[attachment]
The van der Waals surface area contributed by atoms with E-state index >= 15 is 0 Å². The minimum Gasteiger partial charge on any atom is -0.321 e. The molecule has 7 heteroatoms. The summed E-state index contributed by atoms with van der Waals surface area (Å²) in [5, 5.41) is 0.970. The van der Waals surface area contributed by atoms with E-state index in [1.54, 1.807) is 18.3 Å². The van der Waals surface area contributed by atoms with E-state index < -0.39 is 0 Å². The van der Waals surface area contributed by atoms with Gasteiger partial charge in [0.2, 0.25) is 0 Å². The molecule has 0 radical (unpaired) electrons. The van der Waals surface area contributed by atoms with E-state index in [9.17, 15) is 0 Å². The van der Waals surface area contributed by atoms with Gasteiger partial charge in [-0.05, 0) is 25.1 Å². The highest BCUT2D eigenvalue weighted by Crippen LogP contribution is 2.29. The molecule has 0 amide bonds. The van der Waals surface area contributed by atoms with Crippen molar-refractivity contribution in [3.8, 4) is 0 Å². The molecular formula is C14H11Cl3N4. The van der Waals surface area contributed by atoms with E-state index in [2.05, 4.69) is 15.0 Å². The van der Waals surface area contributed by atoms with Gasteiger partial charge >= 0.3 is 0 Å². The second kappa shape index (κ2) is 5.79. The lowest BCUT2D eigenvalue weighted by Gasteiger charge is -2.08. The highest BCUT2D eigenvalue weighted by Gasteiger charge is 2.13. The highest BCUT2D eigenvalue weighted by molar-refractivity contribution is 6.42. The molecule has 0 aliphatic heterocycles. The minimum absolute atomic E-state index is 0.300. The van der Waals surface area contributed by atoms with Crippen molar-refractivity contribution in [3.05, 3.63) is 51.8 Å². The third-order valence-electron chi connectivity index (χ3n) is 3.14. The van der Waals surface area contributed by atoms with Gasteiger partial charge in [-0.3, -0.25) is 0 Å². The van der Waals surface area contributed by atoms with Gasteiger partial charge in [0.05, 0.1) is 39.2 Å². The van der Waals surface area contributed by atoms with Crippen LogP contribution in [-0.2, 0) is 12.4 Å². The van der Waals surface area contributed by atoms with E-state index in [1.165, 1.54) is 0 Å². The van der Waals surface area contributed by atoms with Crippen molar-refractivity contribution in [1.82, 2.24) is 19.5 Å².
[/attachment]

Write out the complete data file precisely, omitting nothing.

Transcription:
The van der Waals surface area contributed by atoms with E-state index >= 15 is 0 Å². The minimum Gasteiger partial charge on any atom is -0.321 e. The molecule has 7 heteroatoms. The summed E-state index contributed by atoms with van der Waals surface area (Å²) in [5, 5.41) is 0.970. The van der Waals surface area contributed by atoms with E-state index in [1.54, 1.807) is 18.3 Å². The van der Waals surface area contributed by atoms with E-state index < -0.39 is 0 Å². The van der Waals surface area contributed by atoms with Gasteiger partial charge in [0.2, 0.25) is 0 Å². The molecule has 0 radical (unpaired) electrons. The van der Waals surface area contributed by atoms with E-state index in [9.17, 15) is 0 Å². The van der Waals surface area contributed by atoms with Gasteiger partial charge in [-0.05, 0) is 25.1 Å². The highest BCUT2D eigenvalue weighted by Crippen LogP contribution is 2.29. The molecule has 0 amide bonds. The van der Waals surface area contributed by atoms with Crippen molar-refractivity contribution in [3.8, 4) is 0 Å². The molecular formula is C14H11Cl3N4. The van der Waals surface area contributed by atoms with E-state index in [2.05, 4.69) is 15.0 Å². The van der Waals surface area contributed by atoms with Gasteiger partial charge >= 0.3 is 0 Å². The second kappa shape index (κ2) is 5.79. The lowest BCUT2D eigenvalue weighted by Gasteiger charge is -2.08. The highest BCUT2D eigenvalue weighted by Gasteiger charge is 2.13. The highest BCUT2D eigenvalue weighted by molar-refractivity contribution is 6.42. The molecule has 0 aliphatic heterocycles. The minimum absolute atomic E-state index is 0.300. The van der Waals surface area contributed by atoms with Crippen molar-refractivity contribution in [3.05, 3.63) is 51.8 Å². The third-order valence-electron chi connectivity index (χ3n) is 3.14. The van der Waals surface area contributed by atoms with Gasteiger partial charge in [-0.3, -0.25) is 0 Å². The van der Waals surface area contributed by atoms with Gasteiger partial charge in [0.05, 0.1) is 39.2 Å². The van der Waals surface area contributed by atoms with Crippen LogP contribution in [-0.2, 0) is 12.4 Å². The van der Waals surface area contributed by atoms with E-state index in [1.165, 1.54) is 0 Å². The van der Waals surface area contributed by atoms with Crippen molar-refractivity contribution in [1.82, 2.24) is 19.5 Å².